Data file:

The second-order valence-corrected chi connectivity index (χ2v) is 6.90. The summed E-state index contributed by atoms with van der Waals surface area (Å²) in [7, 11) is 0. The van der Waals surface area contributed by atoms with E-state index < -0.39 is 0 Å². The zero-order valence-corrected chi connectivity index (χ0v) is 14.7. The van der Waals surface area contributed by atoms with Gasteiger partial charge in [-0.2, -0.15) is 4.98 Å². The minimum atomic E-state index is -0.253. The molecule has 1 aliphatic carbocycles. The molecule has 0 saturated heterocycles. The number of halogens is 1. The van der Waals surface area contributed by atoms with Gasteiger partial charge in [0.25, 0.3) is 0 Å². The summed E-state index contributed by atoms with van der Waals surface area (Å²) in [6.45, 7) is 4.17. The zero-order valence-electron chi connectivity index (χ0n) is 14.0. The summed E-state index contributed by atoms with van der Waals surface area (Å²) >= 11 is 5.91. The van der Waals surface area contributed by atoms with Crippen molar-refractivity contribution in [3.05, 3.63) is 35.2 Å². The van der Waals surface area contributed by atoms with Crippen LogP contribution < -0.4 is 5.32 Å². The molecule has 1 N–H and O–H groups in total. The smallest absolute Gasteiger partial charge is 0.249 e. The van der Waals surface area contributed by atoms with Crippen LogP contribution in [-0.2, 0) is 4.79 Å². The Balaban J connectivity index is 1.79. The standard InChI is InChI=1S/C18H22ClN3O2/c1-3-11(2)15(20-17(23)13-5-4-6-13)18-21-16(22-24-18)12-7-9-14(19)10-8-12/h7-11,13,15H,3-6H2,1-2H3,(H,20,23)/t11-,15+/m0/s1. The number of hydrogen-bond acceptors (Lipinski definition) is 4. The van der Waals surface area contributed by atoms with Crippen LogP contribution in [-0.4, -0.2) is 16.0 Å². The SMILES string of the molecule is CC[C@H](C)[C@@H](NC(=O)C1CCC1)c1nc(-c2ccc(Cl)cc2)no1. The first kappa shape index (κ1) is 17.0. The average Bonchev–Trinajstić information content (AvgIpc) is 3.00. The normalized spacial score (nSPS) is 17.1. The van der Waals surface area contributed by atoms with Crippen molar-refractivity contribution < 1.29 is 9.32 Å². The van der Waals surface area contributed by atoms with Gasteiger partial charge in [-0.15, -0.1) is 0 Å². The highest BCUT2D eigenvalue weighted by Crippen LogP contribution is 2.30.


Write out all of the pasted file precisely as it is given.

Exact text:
The second-order valence-corrected chi connectivity index (χ2v) is 6.90. The summed E-state index contributed by atoms with van der Waals surface area (Å²) in [7, 11) is 0. The van der Waals surface area contributed by atoms with E-state index < -0.39 is 0 Å². The zero-order valence-corrected chi connectivity index (χ0v) is 14.7. The van der Waals surface area contributed by atoms with Gasteiger partial charge in [-0.2, -0.15) is 4.98 Å². The minimum atomic E-state index is -0.253. The molecule has 1 aliphatic carbocycles. The molecule has 0 saturated heterocycles. The number of halogens is 1. The van der Waals surface area contributed by atoms with Gasteiger partial charge in [0.25, 0.3) is 0 Å². The summed E-state index contributed by atoms with van der Waals surface area (Å²) in [6.45, 7) is 4.17. The zero-order valence-electron chi connectivity index (χ0n) is 14.0. The summed E-state index contributed by atoms with van der Waals surface area (Å²) >= 11 is 5.91. The van der Waals surface area contributed by atoms with Crippen molar-refractivity contribution in [3.05, 3.63) is 35.2 Å². The van der Waals surface area contributed by atoms with Crippen LogP contribution < -0.4 is 5.32 Å². The molecule has 1 N–H and O–H groups in total. The smallest absolute Gasteiger partial charge is 0.249 e. The van der Waals surface area contributed by atoms with Crippen LogP contribution in [-0.2, 0) is 4.79 Å². The Balaban J connectivity index is 1.79. The standard InChI is InChI=1S/C18H22ClN3O2/c1-3-11(2)15(20-17(23)13-5-4-6-13)18-21-16(22-24-18)12-7-9-14(19)10-8-12/h7-11,13,15H,3-6H2,1-2H3,(H,20,23)/t11-,15+/m0/s1. The number of hydrogen-bond acceptors (Lipinski definition) is 4. The van der Waals surface area contributed by atoms with Crippen LogP contribution in [-0.4, -0.2) is 16.0 Å². The SMILES string of the molecule is CC[C@H](C)[C@@H](NC(=O)C1CCC1)c1nc(-c2ccc(Cl)cc2)no1. The first kappa shape index (κ1) is 17.0. The average Bonchev–Trinajstić information content (AvgIpc) is 3.00. The normalized spacial score (nSPS) is 17.1. The van der Waals surface area contributed by atoms with Crippen molar-refractivity contribution < 1.29 is 9.32 Å². The van der Waals surface area contributed by atoms with Gasteiger partial charge in [-0.15, -0.1) is 0 Å². The highest BCUT2D eigenvalue weighted by Crippen LogP contribution is 2.30.